The latest instalment in the Bond franchise is finally here and here’s my rough(ish) review of the whole blinking lot.
For those who have been hiding in a hole for the past month, the new Bond film ‘Spectre’ is now on General release across the country after a star studded premier in London on Monday. The film (the 24th film in the franchise) sees a more settled Bond take to the screens on a secret mission on the streets of Mexico during the day of the dead festival for the opening scenes. The traditional Bond opening sequence is always a show starter and this did not fail to impress from the word ‘GO’. It was smooth, stylish and packed with the odd humorous moment.
This helped set the tone for the rest of the film that was more about telling the story rather than focusing on usual array of car chases and explosions. Throughout the film, Bond is pretty much out in the field by himself. Taking the world on with his own instincts and not heavily dependent on the state of the art tech that had become so abundant in the early 00’s Bond films. This was all about him doing his job the way he knows how to and it was brilliant.
At points of the film, the avid Bond fan will notice small Easter eggs and slight nods to previous films cleverly added to scenes, these light references are enough to keep the average Bond geek (like myself) sitting in the audience shouting “I got that reference” (Which I did actually do………. On more than one occasion.) Even slight notes in the film’s score refer to past films such as ‘On Her Majesty’s Secret Service’ and help enrich the nostalgic feel to certain scenes.
The humour, as with most Bond films is subtle and well placed, there wasn’t as much of the LOL factor as with previous films though but what is there is worth a giggle or two, even though the humour can sometimes be focused on the older members of the audience. As previously mentioned, the film doesn’t contain all the mass amounts of action sequences and heroism that you would usually find in a Bond film, you can see they have tried to tell a story with this one and the action is nicely spaced out throughout the film. The downside to having more story and dialogue to the film is that you have to pay attention to a lot of the scenes that are being played out before you as they will more than likely be holding key points to what will be happening in scenes to come.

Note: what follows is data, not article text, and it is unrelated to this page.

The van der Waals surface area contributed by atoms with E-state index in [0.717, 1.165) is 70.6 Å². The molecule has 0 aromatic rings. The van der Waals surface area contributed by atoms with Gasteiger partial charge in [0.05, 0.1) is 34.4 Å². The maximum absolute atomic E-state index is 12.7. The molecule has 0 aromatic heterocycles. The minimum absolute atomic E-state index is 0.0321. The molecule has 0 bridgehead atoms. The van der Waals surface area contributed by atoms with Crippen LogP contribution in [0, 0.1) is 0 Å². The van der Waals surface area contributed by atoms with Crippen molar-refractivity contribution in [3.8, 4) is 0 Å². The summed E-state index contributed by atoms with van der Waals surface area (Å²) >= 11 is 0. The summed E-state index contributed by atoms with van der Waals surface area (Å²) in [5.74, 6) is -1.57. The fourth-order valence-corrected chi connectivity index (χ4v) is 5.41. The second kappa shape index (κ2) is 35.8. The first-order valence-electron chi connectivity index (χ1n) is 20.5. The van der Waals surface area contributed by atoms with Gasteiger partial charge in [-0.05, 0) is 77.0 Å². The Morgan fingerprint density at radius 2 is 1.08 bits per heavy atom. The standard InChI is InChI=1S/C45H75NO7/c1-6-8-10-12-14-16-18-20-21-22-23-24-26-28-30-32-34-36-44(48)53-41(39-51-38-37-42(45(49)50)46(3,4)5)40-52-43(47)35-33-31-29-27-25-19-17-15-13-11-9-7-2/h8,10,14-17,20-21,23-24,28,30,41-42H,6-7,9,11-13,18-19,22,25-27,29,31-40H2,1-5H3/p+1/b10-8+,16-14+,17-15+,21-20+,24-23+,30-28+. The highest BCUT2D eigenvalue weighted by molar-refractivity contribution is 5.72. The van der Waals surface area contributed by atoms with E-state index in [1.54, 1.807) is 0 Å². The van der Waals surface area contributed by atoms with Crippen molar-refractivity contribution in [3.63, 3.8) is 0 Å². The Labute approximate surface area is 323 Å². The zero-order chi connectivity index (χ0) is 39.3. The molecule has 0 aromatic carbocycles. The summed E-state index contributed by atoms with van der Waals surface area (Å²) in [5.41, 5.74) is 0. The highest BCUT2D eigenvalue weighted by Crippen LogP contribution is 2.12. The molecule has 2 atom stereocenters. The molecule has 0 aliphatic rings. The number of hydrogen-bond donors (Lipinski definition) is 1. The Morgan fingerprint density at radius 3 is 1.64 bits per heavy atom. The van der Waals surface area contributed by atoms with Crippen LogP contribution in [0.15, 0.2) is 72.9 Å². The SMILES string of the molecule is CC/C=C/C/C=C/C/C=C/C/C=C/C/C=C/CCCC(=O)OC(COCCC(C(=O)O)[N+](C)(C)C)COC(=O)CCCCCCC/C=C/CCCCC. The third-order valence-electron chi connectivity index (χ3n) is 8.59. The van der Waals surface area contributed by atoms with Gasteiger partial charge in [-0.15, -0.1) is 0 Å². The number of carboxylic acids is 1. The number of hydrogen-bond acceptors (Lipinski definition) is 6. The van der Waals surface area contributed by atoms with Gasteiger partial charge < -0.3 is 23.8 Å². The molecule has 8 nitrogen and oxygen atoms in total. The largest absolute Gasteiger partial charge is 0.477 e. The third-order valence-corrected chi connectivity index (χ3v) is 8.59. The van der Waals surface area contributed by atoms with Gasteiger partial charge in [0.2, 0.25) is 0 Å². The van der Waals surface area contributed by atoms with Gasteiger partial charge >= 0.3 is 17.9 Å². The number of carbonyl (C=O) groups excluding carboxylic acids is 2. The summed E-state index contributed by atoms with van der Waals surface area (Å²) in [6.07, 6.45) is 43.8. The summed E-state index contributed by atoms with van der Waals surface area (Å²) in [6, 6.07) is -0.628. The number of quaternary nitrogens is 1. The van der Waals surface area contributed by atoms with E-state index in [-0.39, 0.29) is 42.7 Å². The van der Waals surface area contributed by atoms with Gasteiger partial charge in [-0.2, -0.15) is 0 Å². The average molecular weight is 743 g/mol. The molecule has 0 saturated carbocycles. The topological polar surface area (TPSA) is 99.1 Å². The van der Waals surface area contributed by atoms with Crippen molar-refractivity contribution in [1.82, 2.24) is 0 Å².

The Bond villain is always a key part of any Bond film and the villains chosen do not disappoint. Christoph Waltz plays an amazing Bond villain, a clear perfect choice for the role but the real hit from left field is the choice of Dave Bautista to play the relentless Mr. Hinx. A character which almost seems like he was born to play, silent and deadly. Always a frightful mix, no matter what the situation.
The usual Bond supporting cast (M, Miss MoneyPenny, Q and Tanner) were given their own side plots in the film which did give the feel of it being all over the place sometimes but seemed there would be a reason for this later on in the movie. The classical Bond girl is back too with a mix of sultry, sexy and intelligent as well as adding a big part to the film’s plot. Thankfully, they have dropped the butch Bond girl image they seemed to be big on in the late 90’s/early 00’s. This gives us the classic Bond mix we were used to in the older films.
All in all, the film was a blast, it (for me) was Bond back before the evil reign of Brosnan’s bond, lots of plot twists, surprises and plenty of classic bond moments that will see Spectre added to the list of Bond greats.
If you see one film this year, see Spectre, if you have to see 2 films this year, make them Spectre and Star Wars: Episode VII.
What did you think of Spectre? Let us know @iReekOfGeekUK